Elizabeth Garrison
Program Manager

Flipped Teaching and Adobe Software

How do you flip your classroom? I create my own screen casts and use Edmodo. The flipped classroom is the concept of enabling instruction and communication outside of the classroom and then working together in the classroom. Using this method when teaching Adobe software is an excellent way of utilizing class time to work on projects. At the ISTE Conference in San Diego this year there were many ideas and models to absorb and I want to utilize this method this school year. I would love to hear how others are using the flipped classroom model.

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Donald Peters

Posted on 9/21/12 8:14:38 PM Permalink

I agree with Elizabeth, the main thing is to keep them short. Students don't want to sit through a long winded video to get the information they need. I divide them by tools/skills and think of them a 'reteach resource.'

Lukas Engqvist

Posted on 9/21/12 3:37:02 PM Permalink

I'd love to do flipped classroom, but finding it hard to get started recording sessions. Any tipps on preparing for a webcast?

Elizabeth Garrison

Posted on 9/21/12 6:27:53 PM Permalink

Hi Lukas,

I usually keep them short so I have less time to mess up. It usually takes me two to three times before I am happy with it. The subject is something I will have taught before so I am comfortable with my steps. I also think about how the student may want to pause and play again so I try to pause between steps, but not too long.

Donald Peters

Posted on 9/12/12 2:14:59 PM Permalink

I am using the 'flipped classroom' in my graphic arts class. While I AM teaching tools and methods in class, I go through them fairly quickly and back them up with videos that I create myself using ScreenFlow. I cull ideas and develop lessons based on many other professionals and ideas that I find and save in Pinterest.

My school is a 1:1 school district with every student grades 4-12 receiving a 9" Macbook Air and every teacher receiving a 13". Software is loaded onto these for the students (we have a site license for every adobe product CS4ish)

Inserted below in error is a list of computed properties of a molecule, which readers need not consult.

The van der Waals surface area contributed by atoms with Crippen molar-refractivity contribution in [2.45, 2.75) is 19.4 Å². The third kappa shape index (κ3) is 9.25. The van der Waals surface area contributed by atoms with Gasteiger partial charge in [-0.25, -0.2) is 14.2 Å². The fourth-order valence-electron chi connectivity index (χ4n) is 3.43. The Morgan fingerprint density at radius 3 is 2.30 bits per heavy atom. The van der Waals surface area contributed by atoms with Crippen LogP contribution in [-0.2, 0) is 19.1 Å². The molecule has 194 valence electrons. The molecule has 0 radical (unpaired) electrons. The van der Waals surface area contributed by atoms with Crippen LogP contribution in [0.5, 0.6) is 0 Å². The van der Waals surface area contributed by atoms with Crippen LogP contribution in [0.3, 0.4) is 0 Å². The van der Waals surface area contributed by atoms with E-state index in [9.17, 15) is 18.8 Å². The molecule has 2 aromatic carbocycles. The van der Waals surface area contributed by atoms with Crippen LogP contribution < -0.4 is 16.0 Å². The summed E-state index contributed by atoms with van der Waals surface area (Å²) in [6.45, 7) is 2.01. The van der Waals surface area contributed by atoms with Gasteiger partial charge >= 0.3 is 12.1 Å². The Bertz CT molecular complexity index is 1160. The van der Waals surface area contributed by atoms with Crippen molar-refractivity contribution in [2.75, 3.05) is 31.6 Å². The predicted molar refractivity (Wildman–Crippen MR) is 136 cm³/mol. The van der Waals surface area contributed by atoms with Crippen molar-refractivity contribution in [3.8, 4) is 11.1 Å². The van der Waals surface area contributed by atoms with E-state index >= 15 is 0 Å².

My students (and others) then post work examples in 'Grapic Artists Unite!' in Edmodo and critique each others work as well as other students work (There are currently 6 co-teachers and 75 students in this Edmodo group) If you and your students would like to join this experiment in online collaboration/critique, the group code is: 9d5ob0

Elizabeth Garrison

Posted on 9/21/12 6:23:46 PM Permalink

Thanks Donald,

I would love to join. The program at your school sounds awesome.

Nicole Dalesio

Posted on 9/1/12 7:05:56 PM Permalink


You are right! This is such a hot topic right now! I was also at ISTE in San Diego. And yes, there are a lot of discussions about this. I am a 4th grade teacher, and although in the past, the tutorials I've made have been more geared to the general public and students from anywhere who may enjoy my tutorials. However, I've heard that the research has shown that flipped teaching is more effective when kids hear their own teacher teaching the flipped lessons. I'm thinking my big goal for this year is to do a lot more flipped videos, and since I teach all subject areas, I think it can be in any topic, and that it's important to remember that it can be very informal too. The kids are fascinated by it! Also, for the first time, 100% of my students have internet at home. Times are changing!